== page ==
I'm thinking part of it is upbringing, and part also personality. My brother and I were raised the same, and we had a very stable, loving upbringing and were always treated justly and the same by my parents. My brother is very even-keeled. He's always been "Meh" about most everything. Never really excited, never really sad. Always very stable. My mom is the same. My dad and I, though, are roller coasters! When I'm sad, I'm bawling. When I'm happy, I'm ecstatic. I've mellowed out as I've gotten older and more tired, but before I had kids, I really never had a stable middle ground. I was either UP or DOWN. The ONLY time I ever saw my brother hyper was when he was on vicaden after his wisdom teeth were removed, LOL! In many ways, I wished for my brother's ability to just be okay. We'd get in debates (for fun) and I'd always end up mad and frustrated, while he stayed cool and collected. Things never really phased him. He enjoys life, in a very calm, content way, and I think that's just plain awesome! He can roll with life's punches a whole lot better than I can.
 
Jennifer Richardson
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Nicole,

Ooh, yeah, arguments and debates are a big one! My mom is a pretty emotional person, and I really enjoy debates, arguments, even downright intellectual fights, and I don’t take it personally, so I used to draw her into arguments for fun and then end up baffled when I reduced her to tears (sometimes tears of rage). Making your mother cry for your amusement—classy! So I learned not to do that, although not as quickly as I might have liked.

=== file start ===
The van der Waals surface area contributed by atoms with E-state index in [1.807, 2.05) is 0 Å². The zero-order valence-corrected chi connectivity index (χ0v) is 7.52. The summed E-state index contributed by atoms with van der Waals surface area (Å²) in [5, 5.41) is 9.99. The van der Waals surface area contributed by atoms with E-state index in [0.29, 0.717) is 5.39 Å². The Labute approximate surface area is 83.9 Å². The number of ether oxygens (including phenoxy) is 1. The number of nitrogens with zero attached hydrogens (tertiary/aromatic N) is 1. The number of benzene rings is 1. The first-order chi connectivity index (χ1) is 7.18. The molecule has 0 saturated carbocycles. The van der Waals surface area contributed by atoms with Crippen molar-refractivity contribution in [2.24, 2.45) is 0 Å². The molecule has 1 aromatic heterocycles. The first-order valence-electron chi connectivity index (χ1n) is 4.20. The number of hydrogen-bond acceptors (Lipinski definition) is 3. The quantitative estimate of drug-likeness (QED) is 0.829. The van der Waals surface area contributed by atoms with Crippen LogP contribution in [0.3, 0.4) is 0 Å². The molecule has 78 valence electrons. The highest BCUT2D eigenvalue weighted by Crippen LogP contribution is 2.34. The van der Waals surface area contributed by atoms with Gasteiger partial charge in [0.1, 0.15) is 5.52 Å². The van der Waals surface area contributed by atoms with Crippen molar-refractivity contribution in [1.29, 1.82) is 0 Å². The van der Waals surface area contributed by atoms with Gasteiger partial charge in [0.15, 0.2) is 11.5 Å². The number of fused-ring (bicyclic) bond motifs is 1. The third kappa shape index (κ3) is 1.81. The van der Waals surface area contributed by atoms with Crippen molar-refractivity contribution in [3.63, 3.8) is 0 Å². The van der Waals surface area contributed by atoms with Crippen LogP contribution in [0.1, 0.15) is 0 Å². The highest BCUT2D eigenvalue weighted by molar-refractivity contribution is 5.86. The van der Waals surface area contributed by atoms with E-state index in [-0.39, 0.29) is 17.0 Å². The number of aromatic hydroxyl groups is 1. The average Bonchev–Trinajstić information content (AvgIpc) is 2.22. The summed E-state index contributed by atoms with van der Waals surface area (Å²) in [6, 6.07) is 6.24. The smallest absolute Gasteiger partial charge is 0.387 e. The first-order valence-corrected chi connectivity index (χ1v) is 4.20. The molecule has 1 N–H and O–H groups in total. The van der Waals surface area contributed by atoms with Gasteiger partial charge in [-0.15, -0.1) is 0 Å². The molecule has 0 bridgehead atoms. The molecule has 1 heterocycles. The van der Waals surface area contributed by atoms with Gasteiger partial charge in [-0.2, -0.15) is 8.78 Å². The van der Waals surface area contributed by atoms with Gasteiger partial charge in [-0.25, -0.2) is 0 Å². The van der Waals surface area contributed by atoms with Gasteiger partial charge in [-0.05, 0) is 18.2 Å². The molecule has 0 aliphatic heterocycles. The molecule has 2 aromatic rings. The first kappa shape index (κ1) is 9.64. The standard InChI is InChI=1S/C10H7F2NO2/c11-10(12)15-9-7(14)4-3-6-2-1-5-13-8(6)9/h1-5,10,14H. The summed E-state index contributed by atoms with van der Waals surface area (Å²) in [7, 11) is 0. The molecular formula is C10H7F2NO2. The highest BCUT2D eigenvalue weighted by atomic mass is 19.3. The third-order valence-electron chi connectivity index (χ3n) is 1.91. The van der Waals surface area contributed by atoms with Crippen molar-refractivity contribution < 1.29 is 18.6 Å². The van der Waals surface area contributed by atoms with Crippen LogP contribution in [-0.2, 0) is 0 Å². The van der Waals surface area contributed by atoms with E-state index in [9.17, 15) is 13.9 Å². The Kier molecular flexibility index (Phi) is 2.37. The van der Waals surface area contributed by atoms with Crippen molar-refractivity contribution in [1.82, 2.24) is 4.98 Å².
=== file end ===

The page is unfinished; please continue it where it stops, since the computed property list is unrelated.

Dave Burton
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Hehe, yeah, it really helped put everything into perspective when I went on a walk this Friday with a friend of mine, during one of the few warm bright sunny days that we have had in Missoula, MT as of late.

And yeah... nobody really has to try to string me up. I do a good enough job of that myself, because I think a lot about a lot of stuff that perhaps I could worry less about.

I appreciate people like you, because I usually am a stable point in many of my social circles and am where other people confide in. But then, who do I go to when I need someone to confide to? That's where super calm people, like you, really help me!

That's really interesting, Jennifer, and kind of reminds me when I was much more locked-down on my emotions and was trying mostly masking depression.